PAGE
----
But for the majority of patients I see as a medical oncologist, they’re more either locally advanced or they’re metastatic. And for these patients, David, these are the patients that we absolutely don’t want to miss a genetic alteration. And we would like to know that early, for precisely the reason you said, because it may have relevance to family members right then and there, in terms of screening, in terms of other malignancies, in terms of even management of people who have prostate cancer. I’ve diagnosed mutations in one patient, and they’ve gone and talked to their brother who’s had prostate cancer longer than them, and checked, and they have mutations. And if I hadn’t checked in the first patient, the second patient might not have ever known. So I think those kinds of things. It’s still becoming systematic in our approach. Right now, it’s still check this patient at an individual time. And what I’m hoping we emerge to is more of a systematic approach, where we routinely or reflexively test patients when they hit a certain point in the disease progression.

David Ambinder, MD: Sure. So in terms of systematic checking, I don’t think you can remove cancer diagnosis, let’s say specifically prostate cancer diagnosis, and anxiety and cancer-related patient worry. What are some resources that you give to your patients, or have your patients set up with, to deal with some of those things, with let’s say a germline testing that’s positive?

Daniel George, MD: Yes. Yes. So, this is a really important point that you bring up, and that’s really the patient anxiety around all of this testing, and what does it mean, and the implications?

First thing, I think the greatest anxiety is not knowing. And even if you don’t discuss it with your patient, they may find out, they may read about, they may be thinking about, is that relevant to me or not? So, this isn’t the thing we can just ignore now. We do have to assume that all of these patients have some access to information around us, and addressing it proactively with those patients. If it’s somebody I’m not testing and explaining why, if it’s somebody I’m testing in, explaining why this information’s going to help them, it’s going to help them really understand more about their cancer. And not knowing is really the worst case.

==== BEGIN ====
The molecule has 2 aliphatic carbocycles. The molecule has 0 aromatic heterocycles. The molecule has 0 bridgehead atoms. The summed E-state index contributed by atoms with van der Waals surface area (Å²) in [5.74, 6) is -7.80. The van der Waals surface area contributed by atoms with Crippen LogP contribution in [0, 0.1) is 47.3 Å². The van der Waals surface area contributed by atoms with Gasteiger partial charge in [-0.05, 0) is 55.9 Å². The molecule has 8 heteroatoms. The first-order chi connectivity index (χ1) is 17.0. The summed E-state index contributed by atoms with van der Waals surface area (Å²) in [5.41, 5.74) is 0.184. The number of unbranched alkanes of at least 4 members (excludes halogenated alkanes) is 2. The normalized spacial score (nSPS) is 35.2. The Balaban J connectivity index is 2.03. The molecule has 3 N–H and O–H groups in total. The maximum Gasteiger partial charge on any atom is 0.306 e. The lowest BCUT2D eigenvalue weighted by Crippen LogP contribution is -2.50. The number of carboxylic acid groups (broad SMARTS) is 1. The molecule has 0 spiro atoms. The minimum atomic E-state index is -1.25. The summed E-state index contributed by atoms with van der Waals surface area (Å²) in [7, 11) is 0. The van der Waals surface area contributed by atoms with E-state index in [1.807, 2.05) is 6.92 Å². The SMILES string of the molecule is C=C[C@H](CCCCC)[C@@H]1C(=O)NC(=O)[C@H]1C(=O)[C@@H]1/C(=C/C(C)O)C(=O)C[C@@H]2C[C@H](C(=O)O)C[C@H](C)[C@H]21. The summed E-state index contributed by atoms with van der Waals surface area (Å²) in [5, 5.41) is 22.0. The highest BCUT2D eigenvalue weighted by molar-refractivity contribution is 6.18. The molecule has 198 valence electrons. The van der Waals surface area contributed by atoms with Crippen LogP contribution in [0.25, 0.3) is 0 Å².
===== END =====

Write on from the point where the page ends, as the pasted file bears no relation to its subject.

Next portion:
And then when somebody comes back positive for a genetic alteration, and if that’s somatic, I reassure them that it’s somatic. It’s not something that they inherited, it’s not something that they’re going to pass on. So that’s another great peace of mind for people. And so, be being able to address that upfront and put that into context is so key. And that’s why I like to check both germline and somatic at the same time, so that I can address both those issues with patients right away. And if it turns out to be something that is germline, that is something that could be related to the family members, again, I find this reassuring. I didn’t cause this, they didn’t cause this. The worst case scenario is not knowing it. So knowing it gives us the knowledge and power to be able to educate all the other family members, to see who, if any, have it, and if they do, which ones, and to be able to then proactively use that inform to screen, or even prophylaxis patients accordingly.

So, knowledge is power. And I try to explain that to patients, and give them the comfort, to say, “We’re going to walk you through all of this.” Now, I’m lucky at a place like Duke where we have genetic counselors, we have molecular tumor boards. We have resources of experts around me that I can easily tap into. But those resources are available out there as well in other communities. It may take a referral to an academic medical center if you don’t have that in your own practice, but it’s well worth it to do that for these patients. They’ll be grateful to you and loyal to you for doing that, and recognize that you were the one to diagnose and really help manage this problem, not just for them, but for their loved ones.